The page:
flat is the length. The width of the band is measures how wide it is, perpendicular
to the length. The thickness measures the wall of the rubber band.
In the United States about three-fifths of the rubber we have
is used for automobiles, airplanes, busses, tractors, and construction
machinery. Rubber is used for a lot of household products too. Manufacturers
use it make things waterproof. It can be used as an insulator if it was
made into foam. It is also used to make rubber cement. Rubber is grown
on plantations, usually in Thailand, Indonesia, and Malaysia. The world’s
rubber production is about nine million metric tons.
Rubber, long ago, did not work very well. That was before people
knew how to vulcanize it. It became sticky in hot weather, and stiff and
brittle in cold weather. But in 1839 Charles Goodyear invented vulcanized
rubber. Tires that used the early rubber would last 300 to 500 miles but
now tires last a lot longer usually 30,000 to 50,000 miles or more.
Temperature is how hot or cold something is as measured on a particular
scale. The two most common ways of measuring temperature are Celsius and
Fahrenheit. Another way to measure temperature is Kelvin. Instruments that
measure temperature are called thermometers. The formula for converting
Fahrenheit to Celsius is °C=(°F-32)/1.8. The formula for converting
Celsius to Kelvin is °K=°C+273.
People use heat in many ways. People use it in their homes to
make them more comfortable. It also allows people to have hot water.
There are a lot of sources of heat. The most common ones are
the sun, the earth, chemical reactions, electricity, and friction.
Heat is the most important form of energy. Heat and energy cannot
be seen, but the work they do can. Everything is made up of atoms or molecules,
which are always moving. The motion gives the object internal energy. The
level of an object’s internal energy depends n how rapidly it’s atoms or
molecules move. If they move slowly, the object has a low level of internal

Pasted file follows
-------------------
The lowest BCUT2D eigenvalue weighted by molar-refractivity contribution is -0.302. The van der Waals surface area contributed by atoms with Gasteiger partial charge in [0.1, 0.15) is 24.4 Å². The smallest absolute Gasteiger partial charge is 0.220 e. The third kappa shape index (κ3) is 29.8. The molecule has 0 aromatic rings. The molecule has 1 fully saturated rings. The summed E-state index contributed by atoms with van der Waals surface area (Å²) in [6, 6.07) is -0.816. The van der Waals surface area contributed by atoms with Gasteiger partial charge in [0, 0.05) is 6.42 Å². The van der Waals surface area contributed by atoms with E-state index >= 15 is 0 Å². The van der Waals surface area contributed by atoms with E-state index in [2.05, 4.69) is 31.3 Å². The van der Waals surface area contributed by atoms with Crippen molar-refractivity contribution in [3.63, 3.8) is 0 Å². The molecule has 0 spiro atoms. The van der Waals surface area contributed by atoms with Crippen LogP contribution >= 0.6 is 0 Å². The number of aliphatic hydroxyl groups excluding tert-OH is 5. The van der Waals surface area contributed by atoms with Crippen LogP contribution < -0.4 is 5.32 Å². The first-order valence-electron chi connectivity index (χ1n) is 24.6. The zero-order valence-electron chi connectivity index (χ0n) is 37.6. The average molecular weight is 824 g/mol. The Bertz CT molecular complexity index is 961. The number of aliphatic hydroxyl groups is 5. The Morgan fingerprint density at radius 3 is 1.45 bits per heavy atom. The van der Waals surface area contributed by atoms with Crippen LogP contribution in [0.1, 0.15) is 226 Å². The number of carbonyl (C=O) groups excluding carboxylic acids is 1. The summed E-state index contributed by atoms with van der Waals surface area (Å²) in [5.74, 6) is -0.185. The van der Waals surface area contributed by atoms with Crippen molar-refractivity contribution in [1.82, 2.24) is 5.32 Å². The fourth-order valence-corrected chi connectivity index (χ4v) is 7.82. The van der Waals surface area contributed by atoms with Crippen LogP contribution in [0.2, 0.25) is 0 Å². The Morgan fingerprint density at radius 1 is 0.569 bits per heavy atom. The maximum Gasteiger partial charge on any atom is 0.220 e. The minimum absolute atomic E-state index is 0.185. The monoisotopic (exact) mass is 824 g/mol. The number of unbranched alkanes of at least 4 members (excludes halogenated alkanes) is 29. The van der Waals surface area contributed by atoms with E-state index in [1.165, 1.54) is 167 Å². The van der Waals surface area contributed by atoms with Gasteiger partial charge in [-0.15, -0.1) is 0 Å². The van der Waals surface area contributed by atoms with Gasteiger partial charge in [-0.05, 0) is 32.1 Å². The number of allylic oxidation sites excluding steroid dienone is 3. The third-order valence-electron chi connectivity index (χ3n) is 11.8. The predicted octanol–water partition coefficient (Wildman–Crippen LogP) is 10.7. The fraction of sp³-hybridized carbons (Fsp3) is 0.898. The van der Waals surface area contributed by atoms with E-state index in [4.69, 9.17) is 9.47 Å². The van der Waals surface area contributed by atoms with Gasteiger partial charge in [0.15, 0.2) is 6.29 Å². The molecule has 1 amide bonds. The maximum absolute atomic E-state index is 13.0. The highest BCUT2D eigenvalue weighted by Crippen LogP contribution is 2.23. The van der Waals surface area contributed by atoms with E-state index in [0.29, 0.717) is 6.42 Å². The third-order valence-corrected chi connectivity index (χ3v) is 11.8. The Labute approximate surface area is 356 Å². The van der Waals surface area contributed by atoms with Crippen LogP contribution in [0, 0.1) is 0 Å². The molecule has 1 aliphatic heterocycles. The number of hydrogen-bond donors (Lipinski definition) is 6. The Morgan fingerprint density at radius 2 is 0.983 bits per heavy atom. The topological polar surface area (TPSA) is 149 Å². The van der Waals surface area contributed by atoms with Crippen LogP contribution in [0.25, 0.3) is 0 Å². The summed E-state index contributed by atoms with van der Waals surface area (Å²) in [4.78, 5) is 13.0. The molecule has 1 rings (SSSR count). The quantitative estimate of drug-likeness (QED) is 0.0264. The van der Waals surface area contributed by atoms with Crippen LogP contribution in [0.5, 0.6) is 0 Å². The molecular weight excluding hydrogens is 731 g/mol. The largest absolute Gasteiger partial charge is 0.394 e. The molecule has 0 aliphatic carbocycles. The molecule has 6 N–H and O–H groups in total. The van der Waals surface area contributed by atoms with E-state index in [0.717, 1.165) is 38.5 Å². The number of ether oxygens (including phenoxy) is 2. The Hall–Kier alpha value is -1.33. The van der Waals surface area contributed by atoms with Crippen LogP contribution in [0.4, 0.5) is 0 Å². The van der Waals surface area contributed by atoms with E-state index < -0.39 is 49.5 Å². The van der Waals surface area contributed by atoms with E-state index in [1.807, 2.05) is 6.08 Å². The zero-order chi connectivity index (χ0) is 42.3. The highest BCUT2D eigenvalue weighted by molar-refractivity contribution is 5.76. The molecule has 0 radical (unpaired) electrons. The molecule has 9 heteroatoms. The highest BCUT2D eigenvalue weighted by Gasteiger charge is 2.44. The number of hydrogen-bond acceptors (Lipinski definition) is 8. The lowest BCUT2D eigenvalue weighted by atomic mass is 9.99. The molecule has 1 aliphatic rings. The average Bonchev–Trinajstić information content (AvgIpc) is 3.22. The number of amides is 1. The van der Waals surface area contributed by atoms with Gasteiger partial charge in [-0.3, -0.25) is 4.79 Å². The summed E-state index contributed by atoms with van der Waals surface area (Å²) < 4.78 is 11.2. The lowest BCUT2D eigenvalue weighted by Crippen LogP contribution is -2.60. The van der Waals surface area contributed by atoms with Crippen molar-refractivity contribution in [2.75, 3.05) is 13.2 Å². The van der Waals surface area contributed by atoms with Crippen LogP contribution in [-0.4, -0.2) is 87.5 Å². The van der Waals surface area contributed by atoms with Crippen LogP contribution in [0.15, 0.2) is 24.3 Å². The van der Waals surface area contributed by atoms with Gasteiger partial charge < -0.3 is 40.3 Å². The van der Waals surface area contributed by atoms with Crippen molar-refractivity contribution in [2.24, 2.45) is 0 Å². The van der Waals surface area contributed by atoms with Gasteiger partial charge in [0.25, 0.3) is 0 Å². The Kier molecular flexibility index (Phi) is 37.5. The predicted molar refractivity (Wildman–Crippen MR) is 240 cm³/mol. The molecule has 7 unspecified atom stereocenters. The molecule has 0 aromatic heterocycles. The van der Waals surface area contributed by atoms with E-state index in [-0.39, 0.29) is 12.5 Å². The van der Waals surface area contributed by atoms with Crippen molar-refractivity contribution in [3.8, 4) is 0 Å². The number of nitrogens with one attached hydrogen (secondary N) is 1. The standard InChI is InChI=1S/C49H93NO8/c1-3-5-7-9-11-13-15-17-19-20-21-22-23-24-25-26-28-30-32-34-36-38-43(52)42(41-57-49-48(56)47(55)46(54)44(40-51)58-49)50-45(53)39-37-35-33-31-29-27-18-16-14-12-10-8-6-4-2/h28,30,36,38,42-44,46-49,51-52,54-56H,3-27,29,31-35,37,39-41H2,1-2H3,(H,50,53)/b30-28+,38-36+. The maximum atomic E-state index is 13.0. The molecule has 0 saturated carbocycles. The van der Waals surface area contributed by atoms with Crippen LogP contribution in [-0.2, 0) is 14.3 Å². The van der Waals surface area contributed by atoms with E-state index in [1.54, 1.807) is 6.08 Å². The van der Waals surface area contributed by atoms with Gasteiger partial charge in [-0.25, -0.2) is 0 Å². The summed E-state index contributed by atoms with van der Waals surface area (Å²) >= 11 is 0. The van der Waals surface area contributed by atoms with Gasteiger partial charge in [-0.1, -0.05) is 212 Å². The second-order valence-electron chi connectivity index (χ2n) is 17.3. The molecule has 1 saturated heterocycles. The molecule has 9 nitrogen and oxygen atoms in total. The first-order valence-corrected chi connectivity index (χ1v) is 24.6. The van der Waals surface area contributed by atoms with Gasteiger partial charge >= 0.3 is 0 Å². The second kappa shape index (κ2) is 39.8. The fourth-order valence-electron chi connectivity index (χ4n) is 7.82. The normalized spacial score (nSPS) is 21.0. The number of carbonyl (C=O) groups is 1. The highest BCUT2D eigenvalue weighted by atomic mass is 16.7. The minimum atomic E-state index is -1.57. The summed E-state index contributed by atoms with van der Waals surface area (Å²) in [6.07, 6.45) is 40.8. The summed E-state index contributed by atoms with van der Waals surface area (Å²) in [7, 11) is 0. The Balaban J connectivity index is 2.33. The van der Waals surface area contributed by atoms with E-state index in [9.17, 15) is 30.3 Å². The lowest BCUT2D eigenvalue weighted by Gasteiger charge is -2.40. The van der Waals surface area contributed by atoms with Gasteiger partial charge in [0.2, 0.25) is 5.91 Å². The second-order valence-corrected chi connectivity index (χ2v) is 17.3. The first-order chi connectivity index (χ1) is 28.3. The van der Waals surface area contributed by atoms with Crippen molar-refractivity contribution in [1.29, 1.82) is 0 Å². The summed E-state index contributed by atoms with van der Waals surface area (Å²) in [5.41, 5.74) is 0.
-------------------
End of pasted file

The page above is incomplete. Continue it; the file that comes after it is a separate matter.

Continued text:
energy. If they move violently, it has a high level of internal energy.
If an object has a high internal energy it is hot, but if it has a low
internal energy it is cold.
Elasticity is the ability to return to an original shape after
being deformed by a force. All solids have elasticity. If the stress applied
to a solid exceeds its elastic limit it will not return to its original
shape. Stress is related to strain. Strain measures how much a given dimension
of a solid changes under stress. The greater the stress, the greater the
strain. The ratio of stress to strain is called the elastic modulus. Object
with a high elastic modulus, such as steel, has a stronger resistance to
stress than an object with a low elastic modulus, such as rubber. The equation
of the elasticity of a rubber band is (delta L)= (FL)/(EA) where
(delta L)= length change, F= force, L= length, E= elastic modulus, and
A= cross-sectional area.
Rubber is a very useful substance, made better by vulcanization.
Elasticity is what makes rubber a perfect material for making rubber bands,
tires, and bumpers.
Barmby, Pauline. "Elasticity." http://madsci.org/posts/archives/feb98/886465170.Ph.r.html
Big Wig Bands. "Rubber Bands." http://www.bigwigbands.com/rubberbands.html
Central Elastic Corporation. "Rubber Bands." http://cec.com.my/faq.htm
Cezairliyan, Ared. "Heat." The World Book Encyclopedia. 1999.
Cosner, Sharon. "Rubber." The World Book Encyclopedia. 1999.
Department of Atmospheric Sciences. "Units of Temperature." http://ww2010.atmos.uiuc.edu/%28G1%29/guides/maps/ctof.rxml
Materials Science and Technology. "Recent Developments." http://encarta.msn.com/find/Concise.asp?ti=0464F000
Plumb, Harmon. "Temperature." The World Book Encyclopedia. 1999.
Rolfe, Stanley T. "Elasticity." The World Book Encyclopedia.
University of Akron. "Polymers." http://www.polymer.uakron.edu/pubweb.html
University of California. "College of Chemistry." http://www.cchem.berkeley.edu/ChemResources/temperature.html
I would like to thank the following people for their help in
making my project possible and successful.
I would like to thank my parents for getting the materials need to conduct
I would also like to thank my teachers Mr. Newkirk, Mr. Arambul, and Mrs.
Pasckvale for correcting the writing part of my project.
I would also like to thank my classmates for support throughout my project.